From a top SEO firm to end-to-end performance marketing solutions
rebranding logo

When you create quality content, the headline you use matters. In less than a day and with less than $30, you can reliably split test your alternative blog or article headlines with this simple Facebook Ads setup!

Successful Websites Test Their Headlines

Ringier, the largest international media company, boosted page impressions per visitor on the website of  Switzerland’s largest tabloid, Blick, by 4.9 % in a month using headline A/B tests. Just imagine what such growth does to online advertising revenues!

The virality wizards at BuzzFeed or Upworthy also exploit headline A/B tests. For BuzzFeed, the testing mechanics are simple: they vary the headlines of an article served on their own site and thanks to their massive traffic find out very quickly, which alternative gets more clicks. Upworthy uses a custom click testing system they call the magic unicorn box

If you have a lot of traffic, there are several ready-made solutions out there. An Optimizely plugin offers similar functionality, well integrated into WordPress. The KingSumo Headlines App automates testing – you enter alternative titles for your WordPress post and when the post gets shared, the app rotates them, gradually converging on the one that performs best.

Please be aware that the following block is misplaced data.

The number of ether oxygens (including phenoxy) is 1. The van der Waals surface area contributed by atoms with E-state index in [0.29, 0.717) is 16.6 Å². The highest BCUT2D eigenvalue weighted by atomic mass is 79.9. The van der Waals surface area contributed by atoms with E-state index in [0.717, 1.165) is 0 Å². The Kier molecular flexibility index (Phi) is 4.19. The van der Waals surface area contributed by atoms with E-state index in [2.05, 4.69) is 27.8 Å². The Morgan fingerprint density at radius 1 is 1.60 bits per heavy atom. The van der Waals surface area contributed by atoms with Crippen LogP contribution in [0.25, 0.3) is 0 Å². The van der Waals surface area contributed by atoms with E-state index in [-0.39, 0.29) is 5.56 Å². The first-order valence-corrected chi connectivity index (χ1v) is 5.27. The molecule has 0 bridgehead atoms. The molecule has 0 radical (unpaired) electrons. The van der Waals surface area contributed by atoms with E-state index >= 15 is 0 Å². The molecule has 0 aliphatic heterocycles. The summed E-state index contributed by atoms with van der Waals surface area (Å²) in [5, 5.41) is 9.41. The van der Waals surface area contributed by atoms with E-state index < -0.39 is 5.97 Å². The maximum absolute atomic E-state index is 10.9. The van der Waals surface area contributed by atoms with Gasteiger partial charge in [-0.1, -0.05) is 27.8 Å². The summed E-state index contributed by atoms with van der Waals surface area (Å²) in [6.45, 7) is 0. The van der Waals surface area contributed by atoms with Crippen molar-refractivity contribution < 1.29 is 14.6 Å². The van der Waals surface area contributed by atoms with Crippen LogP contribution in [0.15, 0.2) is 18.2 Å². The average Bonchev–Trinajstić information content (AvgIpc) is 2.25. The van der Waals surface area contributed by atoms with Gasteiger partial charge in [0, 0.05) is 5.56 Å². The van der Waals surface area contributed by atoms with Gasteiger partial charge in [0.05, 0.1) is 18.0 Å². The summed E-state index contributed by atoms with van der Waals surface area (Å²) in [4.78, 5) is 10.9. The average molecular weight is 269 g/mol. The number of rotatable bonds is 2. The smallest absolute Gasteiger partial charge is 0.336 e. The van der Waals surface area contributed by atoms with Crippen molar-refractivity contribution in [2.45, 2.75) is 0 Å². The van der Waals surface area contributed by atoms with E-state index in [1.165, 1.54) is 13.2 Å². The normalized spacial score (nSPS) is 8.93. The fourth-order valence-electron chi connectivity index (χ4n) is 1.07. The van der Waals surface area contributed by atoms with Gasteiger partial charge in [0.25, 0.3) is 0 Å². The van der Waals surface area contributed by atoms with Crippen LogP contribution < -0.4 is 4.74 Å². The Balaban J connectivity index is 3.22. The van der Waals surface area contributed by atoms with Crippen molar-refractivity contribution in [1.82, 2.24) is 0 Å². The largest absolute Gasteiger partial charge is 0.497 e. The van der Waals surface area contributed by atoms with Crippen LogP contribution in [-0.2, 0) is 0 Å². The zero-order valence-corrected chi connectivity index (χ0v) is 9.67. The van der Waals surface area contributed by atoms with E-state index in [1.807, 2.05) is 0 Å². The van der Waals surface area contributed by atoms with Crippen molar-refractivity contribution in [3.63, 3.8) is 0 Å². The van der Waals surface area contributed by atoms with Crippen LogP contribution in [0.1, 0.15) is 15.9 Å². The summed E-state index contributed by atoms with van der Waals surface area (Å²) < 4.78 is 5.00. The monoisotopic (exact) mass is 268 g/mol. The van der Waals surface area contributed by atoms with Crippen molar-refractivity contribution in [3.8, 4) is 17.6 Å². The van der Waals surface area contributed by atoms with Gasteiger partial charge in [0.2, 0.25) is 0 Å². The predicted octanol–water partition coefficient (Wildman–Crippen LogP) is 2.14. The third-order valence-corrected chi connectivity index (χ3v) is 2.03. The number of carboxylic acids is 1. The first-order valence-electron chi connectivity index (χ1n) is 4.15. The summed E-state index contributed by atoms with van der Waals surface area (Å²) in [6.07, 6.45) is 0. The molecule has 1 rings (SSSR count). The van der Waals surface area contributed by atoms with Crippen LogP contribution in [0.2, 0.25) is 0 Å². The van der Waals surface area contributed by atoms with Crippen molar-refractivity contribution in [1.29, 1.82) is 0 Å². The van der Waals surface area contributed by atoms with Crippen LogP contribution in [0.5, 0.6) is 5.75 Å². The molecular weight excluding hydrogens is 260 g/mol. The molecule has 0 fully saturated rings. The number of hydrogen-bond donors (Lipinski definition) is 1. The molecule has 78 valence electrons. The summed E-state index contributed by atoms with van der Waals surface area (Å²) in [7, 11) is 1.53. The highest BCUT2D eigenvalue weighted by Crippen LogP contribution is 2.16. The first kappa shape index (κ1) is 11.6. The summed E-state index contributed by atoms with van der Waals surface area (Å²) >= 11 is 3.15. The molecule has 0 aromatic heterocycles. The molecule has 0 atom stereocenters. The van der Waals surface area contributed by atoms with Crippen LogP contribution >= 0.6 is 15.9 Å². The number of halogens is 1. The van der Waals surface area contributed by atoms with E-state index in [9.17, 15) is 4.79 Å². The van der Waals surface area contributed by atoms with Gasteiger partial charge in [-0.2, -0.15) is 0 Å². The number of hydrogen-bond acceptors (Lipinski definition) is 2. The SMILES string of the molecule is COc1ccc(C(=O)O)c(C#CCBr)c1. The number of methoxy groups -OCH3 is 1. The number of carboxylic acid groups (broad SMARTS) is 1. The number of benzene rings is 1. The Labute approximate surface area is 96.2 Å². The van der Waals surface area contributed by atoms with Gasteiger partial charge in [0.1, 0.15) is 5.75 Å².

But what is there to do for a small website?

A smaller site such as a company blog can enjoy no such luxury. Testing two alternative article headlines would take weeks or even months to achieve meaningful sample size given usual traffic levels.

The folks at Buffer use a different protocol: they recommend using Twitter to test alternative headlines. They tweet alternative headlines one by one with a delay in between and track the number of clickthroughs each tweet generates. Can you see the statistical pitfalls? How do you account for different Twitter activity levels at different times of day? How do you account for your followers  who end up seeing (and perhaps even clicking) both headlines?

Other proposed mechanisms involve using email to A/B test (but that requires having a large enough email list).

A cartoon drawing of two men on ladders swapping a Diner sign for a Bar sign above an entrance at night.

A Small Hack Using Facebook Ads

You can use a Facebook advertising not only as a tool to promote your content but also as a testing platform! We will use targeting by age, which Google AdWords – the main competing online ads platform – does not offer at the same level of detail at the moment.

First you need to generate alternative headlines for your content. Upworthy says it creates as many as 25 different headlines for each piece of content (and you should, too!). You can then winnow down the list to a few alternatives (e.g. through an internal vote) that you will actually test.

For a start, you can to pick two (let’s call them A and B) to set head to head.

Treatment and Control